Did Energy Efficiency Break the Electric Utilities' Business Model?
Written by: Shakeb Afsah
, Nicola Limodio
and Kendyl Salcito
• Mar 19, 2015
Topic: energy efficiency; electric utilities
We have reached a tipping point in America’s power sector. An industry that has sustained itself on Americans’ growing power demands has suddenly seen demand drop. This is making it difficult for US power utilities, under their current model, to turn a profit. What’s more, this is not a new trend. Using a time-series filter, an analysis of forty years of monthly end-use electricity data exposes a twenty-five year trend during which energy efficiency has steadily chipped away at the total electricity use in the US.
This would signal a pending contraction of the power generation sector, but seasonal, cyclical fluctuations are making it impossible for power providers to scale back. Increasingly warm summers in the US, combined with a demographic shift towards warmer states, have caused demand for electricity to actually increase during peak seasons.
The two diverging long-term patterns—falling electricity use and the increasing peak load—create a perfect storm for the finances of utility companies. While warmer summers require utilities to maintain generation capacity, warmer winters and energy efficiency starkly reduce demand the rest of the year, cutting into utility companies’ cash flow and bottom line.
This may be good news for consumers who watch their electricity bills drop, but it’s a real problem for power companies. If trends persist, they will be forced to increase the price of electricity to cover costs. But increased price will only strengthen the incentives for more electricity conservation and boost the demand for rooftop solar with net metering.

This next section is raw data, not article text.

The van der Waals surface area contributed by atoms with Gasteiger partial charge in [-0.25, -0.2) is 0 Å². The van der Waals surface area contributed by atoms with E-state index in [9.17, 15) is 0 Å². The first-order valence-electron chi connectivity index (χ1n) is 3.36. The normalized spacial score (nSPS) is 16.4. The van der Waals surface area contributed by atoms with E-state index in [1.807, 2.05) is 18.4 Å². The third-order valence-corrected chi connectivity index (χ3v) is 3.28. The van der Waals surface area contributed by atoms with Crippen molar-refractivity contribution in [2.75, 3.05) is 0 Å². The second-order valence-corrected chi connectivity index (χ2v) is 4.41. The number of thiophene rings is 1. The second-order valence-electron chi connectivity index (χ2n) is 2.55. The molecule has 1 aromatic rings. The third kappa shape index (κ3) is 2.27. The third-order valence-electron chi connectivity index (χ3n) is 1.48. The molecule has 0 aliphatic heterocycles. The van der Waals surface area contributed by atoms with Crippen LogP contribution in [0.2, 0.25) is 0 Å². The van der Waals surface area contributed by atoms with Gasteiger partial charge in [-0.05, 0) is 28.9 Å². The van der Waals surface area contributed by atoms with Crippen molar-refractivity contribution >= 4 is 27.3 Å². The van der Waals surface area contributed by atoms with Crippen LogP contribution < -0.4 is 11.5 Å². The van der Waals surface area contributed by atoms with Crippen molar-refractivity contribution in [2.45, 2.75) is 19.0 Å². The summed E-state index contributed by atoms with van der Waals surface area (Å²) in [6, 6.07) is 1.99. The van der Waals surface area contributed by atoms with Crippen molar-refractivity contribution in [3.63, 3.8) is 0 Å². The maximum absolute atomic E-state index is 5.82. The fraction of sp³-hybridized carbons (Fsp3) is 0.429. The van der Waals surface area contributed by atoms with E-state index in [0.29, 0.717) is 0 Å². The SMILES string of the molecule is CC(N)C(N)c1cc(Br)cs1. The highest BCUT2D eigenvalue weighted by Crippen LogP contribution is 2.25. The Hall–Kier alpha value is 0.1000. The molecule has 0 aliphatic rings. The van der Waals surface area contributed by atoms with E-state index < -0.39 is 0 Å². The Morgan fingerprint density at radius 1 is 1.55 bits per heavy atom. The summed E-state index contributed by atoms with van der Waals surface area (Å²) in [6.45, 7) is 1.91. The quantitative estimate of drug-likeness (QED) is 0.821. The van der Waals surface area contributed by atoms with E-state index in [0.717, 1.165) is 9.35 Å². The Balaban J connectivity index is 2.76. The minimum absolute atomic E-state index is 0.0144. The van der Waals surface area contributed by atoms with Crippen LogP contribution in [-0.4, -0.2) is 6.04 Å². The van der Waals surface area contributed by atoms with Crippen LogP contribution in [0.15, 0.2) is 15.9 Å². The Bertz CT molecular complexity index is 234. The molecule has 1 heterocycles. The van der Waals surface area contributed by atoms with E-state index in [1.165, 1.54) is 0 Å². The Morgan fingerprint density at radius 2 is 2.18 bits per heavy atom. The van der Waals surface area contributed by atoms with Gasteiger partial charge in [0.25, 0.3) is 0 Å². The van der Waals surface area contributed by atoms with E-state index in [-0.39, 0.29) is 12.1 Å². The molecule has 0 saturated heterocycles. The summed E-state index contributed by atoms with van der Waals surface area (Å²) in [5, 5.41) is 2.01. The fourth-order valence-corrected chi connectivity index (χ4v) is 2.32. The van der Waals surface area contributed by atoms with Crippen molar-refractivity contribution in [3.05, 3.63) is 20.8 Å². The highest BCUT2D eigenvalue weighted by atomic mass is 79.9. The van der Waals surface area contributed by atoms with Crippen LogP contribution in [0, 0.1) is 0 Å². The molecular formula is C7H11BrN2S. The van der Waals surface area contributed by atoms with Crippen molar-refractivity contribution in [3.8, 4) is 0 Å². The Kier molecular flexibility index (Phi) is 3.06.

We see this action-and-reaction as a disruptive force that could trigger radical reform of the power sector’s obsolete business model.
Shakeb Afsah and Kendyl Salcito are with the CO2 Scorecard Group; Nicola Limodio is a doctoral candidate at the Department of Economics at the London School of Economics. He is a former Junior Professional Associate at the World Bank.
We are thankful to Danny Cullenward
, a Philomathia Research Fellow at Berkeley, Jonathan Koomey
from The Steyer-Taylor Center for Energy Policy & Finance at Stanford and Amory Lovins
of Rocky Mountain Institute for their valuable comments and insights on this issue. All the views and opinions expressed above should be attributed only to the authors and the CO2 Scorecard Group.